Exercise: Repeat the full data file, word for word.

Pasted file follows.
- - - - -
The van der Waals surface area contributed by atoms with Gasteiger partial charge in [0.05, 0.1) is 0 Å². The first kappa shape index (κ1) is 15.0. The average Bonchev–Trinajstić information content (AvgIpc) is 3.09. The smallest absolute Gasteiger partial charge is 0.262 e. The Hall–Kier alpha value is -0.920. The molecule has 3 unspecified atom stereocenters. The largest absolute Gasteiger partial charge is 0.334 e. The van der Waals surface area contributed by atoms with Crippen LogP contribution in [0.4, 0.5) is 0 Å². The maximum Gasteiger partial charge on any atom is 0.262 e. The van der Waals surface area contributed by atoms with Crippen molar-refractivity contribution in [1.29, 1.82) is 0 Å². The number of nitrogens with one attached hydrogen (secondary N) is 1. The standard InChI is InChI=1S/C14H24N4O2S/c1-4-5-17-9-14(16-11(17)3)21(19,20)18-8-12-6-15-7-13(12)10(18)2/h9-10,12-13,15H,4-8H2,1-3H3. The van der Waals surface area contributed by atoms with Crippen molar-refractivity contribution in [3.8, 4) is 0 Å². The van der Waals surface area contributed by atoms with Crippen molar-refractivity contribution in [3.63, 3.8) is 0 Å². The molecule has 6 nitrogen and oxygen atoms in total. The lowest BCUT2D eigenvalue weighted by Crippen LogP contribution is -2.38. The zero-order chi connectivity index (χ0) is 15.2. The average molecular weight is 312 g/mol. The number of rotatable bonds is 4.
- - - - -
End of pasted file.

The van der Waals surface area contributed by atoms with Gasteiger partial charge in [0.05, 0.1) is 0 Å². The first kappa shape index (κ1) is 15.0. The average Bonchev–Trinajstić information content (AvgIpc) is 3.09. The smallest absolute Gasteiger partial charge is 0.262 e. The Hall–Kier alpha value is -0.920. The molecule has 3 unspecified atom stereocenters. The largest absolute Gasteiger partial charge is 0.334 e. The van der Waals surface area contributed by atoms with Crippen LogP contribution in [0.4, 0.5) is 0 Å². The maximum Gasteiger partial charge on any atom is 0.262 e. The van der Waals surface area contributed by atoms with Crippen molar-refractivity contribution in [1.29, 1.82) is 0 Å². The number of nitrogens with one attached hydrogen (secondary N) is 1. The standard InChI is InChI=1S/C14H24N4O2S/c1-4-5-17-9-14(16-11(17)3)21(19,20)18-8-12-6-15-7-13(12)10(18)2/h9-10,12-13,15H,4-8H2,1-3H3. The van der Waals surface area contributed by atoms with Crippen molar-refractivity contribution in [3.8, 4) is 0 Å². The van der Waals surface area contributed by atoms with Crippen molar-refractivity contribution in [3.63, 3.8) is 0 Å². The molecule has 6 nitrogen and oxygen atoms in total. The lowest BCUT2D eigenvalue weighted by Crippen LogP contribution is -2.38. The zero-order chi connectivity index (χ0) is 15.2. The average molecular weight is 312 g/mol. The number of rotatable bonds is 4.